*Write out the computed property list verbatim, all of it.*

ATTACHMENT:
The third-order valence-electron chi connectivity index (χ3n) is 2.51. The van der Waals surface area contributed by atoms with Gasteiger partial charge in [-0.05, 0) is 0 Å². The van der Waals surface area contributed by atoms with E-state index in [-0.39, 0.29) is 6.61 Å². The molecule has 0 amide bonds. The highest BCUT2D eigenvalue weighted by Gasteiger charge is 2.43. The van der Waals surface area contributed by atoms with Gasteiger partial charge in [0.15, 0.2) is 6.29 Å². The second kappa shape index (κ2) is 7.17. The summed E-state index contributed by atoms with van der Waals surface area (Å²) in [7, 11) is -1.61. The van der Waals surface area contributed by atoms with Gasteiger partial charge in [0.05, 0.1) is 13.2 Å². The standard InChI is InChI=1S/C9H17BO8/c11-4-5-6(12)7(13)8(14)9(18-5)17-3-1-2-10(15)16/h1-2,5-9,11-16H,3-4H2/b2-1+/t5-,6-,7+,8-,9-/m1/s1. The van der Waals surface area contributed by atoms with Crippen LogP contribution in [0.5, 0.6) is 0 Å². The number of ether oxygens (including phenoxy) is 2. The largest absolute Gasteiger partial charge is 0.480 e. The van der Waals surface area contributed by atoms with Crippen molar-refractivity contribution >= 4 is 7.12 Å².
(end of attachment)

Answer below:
The third-order valence-electron chi connectivity index (χ3n) is 2.51. The van der Waals surface area contributed by atoms with Gasteiger partial charge in [-0.05, 0) is 0 Å². The van der Waals surface area contributed by atoms with E-state index in [-0.39, 0.29) is 6.61 Å². The molecule has 0 amide bonds. The highest BCUT2D eigenvalue weighted by Gasteiger charge is 2.43. The van der Waals surface area contributed by atoms with Gasteiger partial charge in [0.15, 0.2) is 6.29 Å². The second kappa shape index (κ2) is 7.17. The summed E-state index contributed by atoms with van der Waals surface area (Å²) in [7, 11) is -1.61. The van der Waals surface area contributed by atoms with Gasteiger partial charge in [0.05, 0.1) is 13.2 Å². The standard InChI is InChI=1S/C9H17BO8/c11-4-5-6(12)7(13)8(14)9(18-5)17-3-1-2-10(15)16/h1-2,5-9,11-16H,3-4H2/b2-1+/t5-,6-,7+,8-,9-/m1/s1. The van der Waals surface area contributed by atoms with Crippen LogP contribution in [0.5, 0.6) is 0 Å². The number of ether oxygens (including phenoxy) is 2. The largest absolute Gasteiger partial charge is 0.480 e. The van der Waals surface area contributed by atoms with Crippen molar-refractivity contribution >= 4 is 7.12 Å².